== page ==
By Larry Clinton, Sausalito Historical Society
In the dawn of the 20th Century, a Sausalitan built the first of a radical new design in railroad locomotiives – the cab forward. According to George Harlan’s 1983 book, Those Amazing Cab Forwards,
William J. Thomas was “a genius with a master's degree, or was it a doctorate, from the school of hard knocks, an opportunist whose guiding spirit was common sense, with overtones of his own ability to think, mingled with an infectious sense of humor.” Here are some lightly edited excerpts from Harlan’s book:
“Brother Bill,” as he was affectionately known, served his apprenticeship in the San Francisco shops of the Southern Pacific at a time when the parent corporation was the Central Pacific. In those days, for some inexplicable reason, as soon as an apprentice had served his time, he became persona non grata at the establishment that had financed his training, so Bill sought employment elsewhere, and the tiny shops of the narrow gauge North Pacific Coast Railway in Sausalito, California, was his landing place. There he ran the machine tools with a degree of accuracy that attracted his superiors, and Brother Bill was fast. His affable manner, his infectious personality and his charming lisp made him a favorite of all with whom he came in contact.
The inventive genius of this man is difficult to appreciate, even in the day and age of modern technology. Nothing could stop him, he conceived an idea, and he developed it to its utmost. He cracked jokes as he worked, he inspired the men who worked with him, and they worked with a feverish devotion for the magnificent sum of 45 cents an hour! Among the responsibilities of the Master Mechanic of the North Pacific Coast Railroad was to build locomotives. He knew what went wrong with an engine, for when it did, Bill had to fix it.
The position of the cabs in conventional locomotives did not permit a clear view of the track. Boilers, some of most significant size, blocked the view of the enginemen.
In 1900 Bill Thomas got his first opportunity to build a locomotive from scratch. Bill installed an American Balanced Slide Valve in that first locomotive. One of his more successful, and lucrative patents, the valve kept the steam pressure from exerting force on the top of the slide valve. So successful was this innovation, that Thomas sold his rights to it to the New York Central Railroad for $6,000. Thereafter, by Federal Regulation, this feature was a requirement on all locomotives equipped with slide valves, and it was widely used in marine engines, as well.
Then he obtained permission from the management of the North Pacific Coast Railroad to build another engine, one of most radical design. Crude bunker oil fuel was selected to be burned, this making possible the cab forward feature, for the fireman did not have to handle wood or coal but could feed fuel from the tender by merely operating a pump and some valves.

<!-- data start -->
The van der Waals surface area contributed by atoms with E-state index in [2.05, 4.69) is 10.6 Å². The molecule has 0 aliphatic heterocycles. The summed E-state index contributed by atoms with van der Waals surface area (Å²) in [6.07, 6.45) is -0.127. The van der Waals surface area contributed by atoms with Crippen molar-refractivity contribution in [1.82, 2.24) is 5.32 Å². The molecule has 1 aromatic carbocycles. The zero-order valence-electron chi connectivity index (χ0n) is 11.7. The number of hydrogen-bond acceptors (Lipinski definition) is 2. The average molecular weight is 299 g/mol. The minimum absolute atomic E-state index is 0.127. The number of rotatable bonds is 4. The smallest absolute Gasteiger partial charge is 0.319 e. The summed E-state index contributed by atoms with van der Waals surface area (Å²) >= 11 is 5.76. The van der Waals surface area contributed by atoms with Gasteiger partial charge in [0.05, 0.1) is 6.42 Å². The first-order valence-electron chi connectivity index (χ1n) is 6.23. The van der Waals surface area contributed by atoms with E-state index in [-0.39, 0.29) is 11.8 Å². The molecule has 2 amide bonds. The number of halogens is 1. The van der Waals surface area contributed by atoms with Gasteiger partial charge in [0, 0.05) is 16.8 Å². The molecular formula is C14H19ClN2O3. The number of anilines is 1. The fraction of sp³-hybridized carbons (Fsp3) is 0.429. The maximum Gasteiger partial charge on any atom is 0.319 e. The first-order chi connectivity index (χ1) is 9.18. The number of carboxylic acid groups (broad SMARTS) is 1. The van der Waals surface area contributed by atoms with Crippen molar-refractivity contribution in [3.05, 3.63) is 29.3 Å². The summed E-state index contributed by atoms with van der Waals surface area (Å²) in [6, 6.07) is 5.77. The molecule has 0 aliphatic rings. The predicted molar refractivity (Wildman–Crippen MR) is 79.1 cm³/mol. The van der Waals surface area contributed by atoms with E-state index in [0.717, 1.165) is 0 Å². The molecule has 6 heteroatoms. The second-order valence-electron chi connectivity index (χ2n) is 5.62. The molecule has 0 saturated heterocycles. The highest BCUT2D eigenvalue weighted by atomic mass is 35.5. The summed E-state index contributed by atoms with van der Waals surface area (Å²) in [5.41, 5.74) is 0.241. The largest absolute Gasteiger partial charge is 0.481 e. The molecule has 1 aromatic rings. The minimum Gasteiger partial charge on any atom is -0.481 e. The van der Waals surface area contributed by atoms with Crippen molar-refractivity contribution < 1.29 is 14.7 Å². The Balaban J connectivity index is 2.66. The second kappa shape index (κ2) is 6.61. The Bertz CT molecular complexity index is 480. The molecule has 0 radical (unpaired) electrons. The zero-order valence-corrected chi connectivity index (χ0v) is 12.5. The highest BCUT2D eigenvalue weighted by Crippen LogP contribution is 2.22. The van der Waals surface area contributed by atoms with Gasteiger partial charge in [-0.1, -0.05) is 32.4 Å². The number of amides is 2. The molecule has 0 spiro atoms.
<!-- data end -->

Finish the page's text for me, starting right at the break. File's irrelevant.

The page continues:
The placement of the cab forward gave the engine crew an unobstructed view of the track ahead. But enginemen had been operating locomotives for so many decades without being able to see the track, so they were unhappy with this feature, and protested that if they hit anything, they would be unprotected from injury. And humorous Bill Thomas replied, "Don't hit anything!"
The life of No. 21, named "Thomas-Stetson" for its inventor as well as the president of the railroad, was very short, and this fact alone had much to do with the suppression of the true worth and influence of the little engine and its notable features.
When new, the locomotive was an immediate success. Bill Thomas was very wise to position the running gear with the engine truck forward; the engine could lead into the curves and did not experience the annoying track jumping with which the early Southern Pacific cab forwards were plagued. The more one notes the features of No. 21, dubbed "the Freak" by North Pacific Coast enginemen, the more one has to concede, royalties or no, that Bill Thomas invented the cab forwards, and the Southern Pacific owed him a debt of gratitude that was far in excess of that which they found in their hearts to concede.
Robert L. Harrison of the Anne T. Kent California Room at the county library has also written about Brother Bill, and adds:
SP’s slight prompted him in 1881 to join the North Pacific Coast Railroad (NPC) in Sausalito. He quickly became a Master Mechanic for the narrow-gauge NPC. With his promotion he married a young woman named Florence. The couple lived in Sausalito for 20 years where they had three sons and two daughters. While living in Sausalito he designed the town’s first fire engine. It was manually conveyed to where it was needed and used to pump water from the Bay to extinguish fires on the Sausalito waterfront.
By 1896 Thomas was well established at the NPC. At one point he was placed on loan for a short period to assist in organizing the fledgling Mill Valley & Mt. Tamalpais Scenic Railway (later known as the Mt Tamalpais & Muir Woods Railway). Six years later he returned to the mountain railroad. His love for the mountain railway and for Mt. Tam continued throughout his life.
Later in 1902, following the accidental death of his brother, Ernest George Thomas, on the mountain railway, Thomas joined the Mill Valley & Mt. Tamalpais Scenic Railway as Master Mechanic. Soon he was named the road’s new Superintendent, the same position held by his brother. Thomas held that position until the demise of the road in 1930.